The days of the stated income loan are gone. Even borrowers with substantial assets, steady paycheck, and great credit are being closely scrutinized when applying for home loans in this post financial crisis era. That leaves many self-employed workers wondering if it is even possible to qualify for a home loan. The answer is yes, but…
Many lenders consider self-employment income riskier than a steady paycheck. Preparing yourself to look like a good risk will take a little planning. Follow these 5 steps to put your best financial face forward.
1. Wait Until You Have 2 Years Of Solid Self-Employment Earnings
If you are a newly self-employed entrepreneur, congratulations! You are probably on the road to a fulfilling and financially rewarding career. Unfortunately, in the eyes of a mortgage lender, you are considered more unemployed than self-employed, and that is not going to help you get a mortgage.
Lenders will require 2 years of documented income to approve you for a mortgage, and you want that 2 year history to look really good. It may look great to you to start with almost nothing and see your income steadily doubling ever six months, but it does not look good to a mortgage lender. You see the coming year as bursting with opportunity while the bank sees those first six months of struggle. If the first months or year of your self-employment were spent building your business without much to show for it, you may want to wait until the lean times fall out of the 2-year window.
Some lenders will consider 1-year of self-employment earnings, but be prepared to put more money down and/or pay a higher interest rate.
2. Have Your Self-Employment Tax Returns Prepared By a CPA
The more professional your business looks in the eyes of a potential lender, the better your chances of getting a mortgage. You may have the skills to easily prepare your own taxes, but using a well-respected professional to prepare your taxes will help rub off a little legitimacy on your business. It’s a sign that this is a serious enterprise.
Your CPA will also make sure your income is properly documented. Let them know you hope to buy a home in a couple of years and they will advise you of the type of income documentation that is best for your situation or type of business. They might have some advice on how to structure your business as well. A good CPA is a great person to have on your team.
3. Establish a Stellar Credit Rating
Since you will already be under scrutiny for having what many lenders consider a less dependable source of income, it won’t help to give them another reason to turn down your loan application. FHA loans will require a minimum FICO score of 620 and many conventional loans require 740. If your credit score falls below these levels then you have some work to do.
Check your credit report carefully for any errors that may be dragging your score down. Divorce, moving, finishing school, and other changes can leave marks on your credit that don’t belong there. You will need to contact the credit reporting agency to have these removed.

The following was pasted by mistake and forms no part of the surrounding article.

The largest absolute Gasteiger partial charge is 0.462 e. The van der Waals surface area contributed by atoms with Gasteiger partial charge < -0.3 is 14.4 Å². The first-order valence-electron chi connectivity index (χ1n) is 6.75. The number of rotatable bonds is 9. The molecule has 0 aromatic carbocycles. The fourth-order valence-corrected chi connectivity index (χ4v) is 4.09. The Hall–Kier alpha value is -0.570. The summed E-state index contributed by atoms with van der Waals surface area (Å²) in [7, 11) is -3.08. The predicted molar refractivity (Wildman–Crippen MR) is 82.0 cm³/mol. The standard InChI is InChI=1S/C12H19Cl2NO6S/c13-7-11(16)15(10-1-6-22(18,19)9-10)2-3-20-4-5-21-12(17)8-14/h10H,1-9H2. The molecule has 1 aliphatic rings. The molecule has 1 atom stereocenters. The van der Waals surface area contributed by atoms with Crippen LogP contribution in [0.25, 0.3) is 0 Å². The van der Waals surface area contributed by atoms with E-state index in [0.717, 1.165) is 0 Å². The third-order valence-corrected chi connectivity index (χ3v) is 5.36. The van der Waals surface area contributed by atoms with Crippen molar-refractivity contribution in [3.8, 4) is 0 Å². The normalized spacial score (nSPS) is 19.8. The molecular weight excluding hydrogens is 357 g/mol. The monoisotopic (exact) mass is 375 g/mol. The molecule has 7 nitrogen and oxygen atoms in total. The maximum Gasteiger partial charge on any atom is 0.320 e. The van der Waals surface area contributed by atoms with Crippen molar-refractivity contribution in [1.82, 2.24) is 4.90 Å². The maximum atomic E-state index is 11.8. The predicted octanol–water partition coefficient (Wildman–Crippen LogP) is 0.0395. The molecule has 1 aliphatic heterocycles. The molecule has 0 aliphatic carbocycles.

To improve your credit score, secure and use credit wisely. Charge as much as you can on your credit card and then pay it off religiously every month. Pay your utility bills early to avoid any delays or better yet, set up automatic payment plans for all your bills.
4. Pay Your Taxes
One of the many benefits of being self-employed and running your own business is that you can offset your gross income with reasonable business expenses. Everything from transportation expenses, home office expenses, and even some entertainment expenses are legitimate deductions for self-employed people. While reducing your taxable income is a good thing from a cash flow point of view, it can backfire when it comes time to apply for a mortgage. That’s because a mortgage lender uses the net income, after expenses to qualify you.
If you plan on buying a home, you may want to concentrate major business expenses in one year and then establish a 2 year history of higher net income. This will mean paying more taxes than you might if you deducted all of your eligible expenses, but it will help you qualify for a larger mortgage.
5. Save Some Money
The larger your down payment, the more security you are giving the lender. If you ultimately default on the loan, the lender will have a much better chance of recouping their money from the sale of the property if you put down 20% or even 10%. If there has been a small housing market correction, then the remaining equity is still enough to cover the loan amount.
In addition to a down payment, lenders like to see reserves to cover a minimum 2 months of mortgage payments, property taxes, and insurance. More is definitely better when it comes to cash on hand.
As the housing market recovers and the banking world adjusts to the new reality, it is likely that more mortgage loan products will become available for the self-employed. If you start putting your financial house in order by keeping accurate records, establishing excellent credit, and building cash reserves, you will be ready to take advantage of any opportunity.